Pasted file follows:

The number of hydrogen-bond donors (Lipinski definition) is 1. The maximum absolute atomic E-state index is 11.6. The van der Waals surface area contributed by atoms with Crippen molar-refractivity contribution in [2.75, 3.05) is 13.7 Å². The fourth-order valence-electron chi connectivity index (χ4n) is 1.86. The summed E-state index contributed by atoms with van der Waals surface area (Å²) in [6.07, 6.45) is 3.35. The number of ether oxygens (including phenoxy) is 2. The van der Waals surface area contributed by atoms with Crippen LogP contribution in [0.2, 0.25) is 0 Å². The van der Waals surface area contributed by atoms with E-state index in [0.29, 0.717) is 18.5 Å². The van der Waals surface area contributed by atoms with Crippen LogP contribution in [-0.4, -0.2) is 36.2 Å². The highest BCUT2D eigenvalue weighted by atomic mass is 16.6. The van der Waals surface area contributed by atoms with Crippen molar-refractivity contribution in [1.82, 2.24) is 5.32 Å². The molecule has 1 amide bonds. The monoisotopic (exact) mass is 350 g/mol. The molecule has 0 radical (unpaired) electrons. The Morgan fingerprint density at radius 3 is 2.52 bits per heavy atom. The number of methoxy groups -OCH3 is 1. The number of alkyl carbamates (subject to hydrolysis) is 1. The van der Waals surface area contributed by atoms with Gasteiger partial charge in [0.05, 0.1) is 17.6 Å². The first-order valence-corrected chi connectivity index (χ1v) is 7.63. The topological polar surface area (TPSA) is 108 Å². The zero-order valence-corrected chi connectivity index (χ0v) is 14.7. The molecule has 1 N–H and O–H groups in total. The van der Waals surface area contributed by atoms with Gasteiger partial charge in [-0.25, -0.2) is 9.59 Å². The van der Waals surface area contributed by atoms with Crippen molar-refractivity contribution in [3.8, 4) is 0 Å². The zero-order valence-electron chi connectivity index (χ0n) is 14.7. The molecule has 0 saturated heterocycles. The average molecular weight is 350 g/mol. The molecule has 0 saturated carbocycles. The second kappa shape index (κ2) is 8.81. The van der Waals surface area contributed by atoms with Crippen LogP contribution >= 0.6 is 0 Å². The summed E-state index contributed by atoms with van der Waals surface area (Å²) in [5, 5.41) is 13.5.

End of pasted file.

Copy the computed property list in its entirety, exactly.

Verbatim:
The number of hydrogen-bond donors (Lipinski definition) is 1. The maximum absolute atomic E-state index is 11.6. The van der Waals surface area contributed by atoms with Crippen molar-refractivity contribution in [2.75, 3.05) is 13.7 Å². The fourth-order valence-electron chi connectivity index (χ4n) is 1.86. The summed E-state index contributed by atoms with van der Waals surface area (Å²) in [6.07, 6.45) is 3.35. The number of ether oxygens (including phenoxy) is 2. The van der Waals surface area contributed by atoms with Crippen LogP contribution in [0.2, 0.25) is 0 Å². The van der Waals surface area contributed by atoms with E-state index in [0.29, 0.717) is 18.5 Å². The van der Waals surface area contributed by atoms with Crippen LogP contribution in [-0.4, -0.2) is 36.2 Å². The highest BCUT2D eigenvalue weighted by atomic mass is 16.6. The van der Waals surface area contributed by atoms with Crippen molar-refractivity contribution in [1.82, 2.24) is 5.32 Å². The molecule has 1 amide bonds. The monoisotopic (exact) mass is 350 g/mol. The molecule has 0 radical (unpaired) electrons. The Morgan fingerprint density at radius 3 is 2.52 bits per heavy atom. The number of methoxy groups -OCH3 is 1. The number of alkyl carbamates (subject to hydrolysis) is 1. The van der Waals surface area contributed by atoms with Gasteiger partial charge in [0.05, 0.1) is 17.6 Å². The first-order valence-corrected chi connectivity index (χ1v) is 7.63. The topological polar surface area (TPSA) is 108 Å². The zero-order valence-corrected chi connectivity index (χ0v) is 14.7. The molecule has 1 N–H and O–H groups in total. The van der Waals surface area contributed by atoms with Gasteiger partial charge in [-0.25, -0.2) is 9.59 Å². The van der Waals surface area contributed by atoms with Crippen molar-refractivity contribution in [3.8, 4) is 0 Å². The zero-order valence-electron chi connectivity index (χ0n) is 14.7. The molecule has 0 saturated heterocycles. The average molecular weight is 350 g/mol. The molecule has 0 saturated carbocycles. The second kappa shape index (κ2) is 8.81. The van der Waals surface area contributed by atoms with Crippen LogP contribution >= 0.6 is 0 Å². The summed E-state index contributed by atoms with van der Waals surface area (Å²) in [5, 5.41) is 13.5.